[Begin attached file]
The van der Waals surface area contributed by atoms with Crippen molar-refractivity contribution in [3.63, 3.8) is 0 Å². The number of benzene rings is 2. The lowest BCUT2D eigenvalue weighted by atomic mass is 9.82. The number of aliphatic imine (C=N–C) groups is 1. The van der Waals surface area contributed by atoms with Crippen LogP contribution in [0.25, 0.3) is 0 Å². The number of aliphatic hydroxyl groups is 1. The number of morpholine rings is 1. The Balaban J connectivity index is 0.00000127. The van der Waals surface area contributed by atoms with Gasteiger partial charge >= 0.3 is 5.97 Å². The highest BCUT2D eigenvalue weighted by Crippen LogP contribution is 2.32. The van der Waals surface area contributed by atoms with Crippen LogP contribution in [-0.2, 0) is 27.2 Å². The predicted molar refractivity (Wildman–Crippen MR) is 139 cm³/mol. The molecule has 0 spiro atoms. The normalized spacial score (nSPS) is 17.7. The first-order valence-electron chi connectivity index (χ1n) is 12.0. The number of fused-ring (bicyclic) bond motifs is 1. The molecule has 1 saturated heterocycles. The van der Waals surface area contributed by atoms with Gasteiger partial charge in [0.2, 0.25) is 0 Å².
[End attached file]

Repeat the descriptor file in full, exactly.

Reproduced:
The van der Waals surface area contributed by atoms with Crippen molar-refractivity contribution in [3.63, 3.8) is 0 Å². The number of benzene rings is 2. The lowest BCUT2D eigenvalue weighted by atomic mass is 9.82. The number of aliphatic imine (C=N–C) groups is 1. The van der Waals surface area contributed by atoms with Crippen LogP contribution in [0.25, 0.3) is 0 Å². The number of aliphatic hydroxyl groups is 1. The number of morpholine rings is 1. The Balaban J connectivity index is 0.00000127. The van der Waals surface area contributed by atoms with Gasteiger partial charge >= 0.3 is 5.97 Å². The highest BCUT2D eigenvalue weighted by Crippen LogP contribution is 2.32. The van der Waals surface area contributed by atoms with Crippen LogP contribution in [-0.2, 0) is 27.2 Å². The predicted molar refractivity (Wildman–Crippen MR) is 139 cm³/mol. The molecule has 0 spiro atoms. The normalized spacial score (nSPS) is 17.7. The first-order valence-electron chi connectivity index (χ1n) is 12.0. The number of fused-ring (bicyclic) bond motifs is 1. The molecule has 1 saturated heterocycles. The van der Waals surface area contributed by atoms with Gasteiger partial charge in [0.2, 0.25) is 0 Å².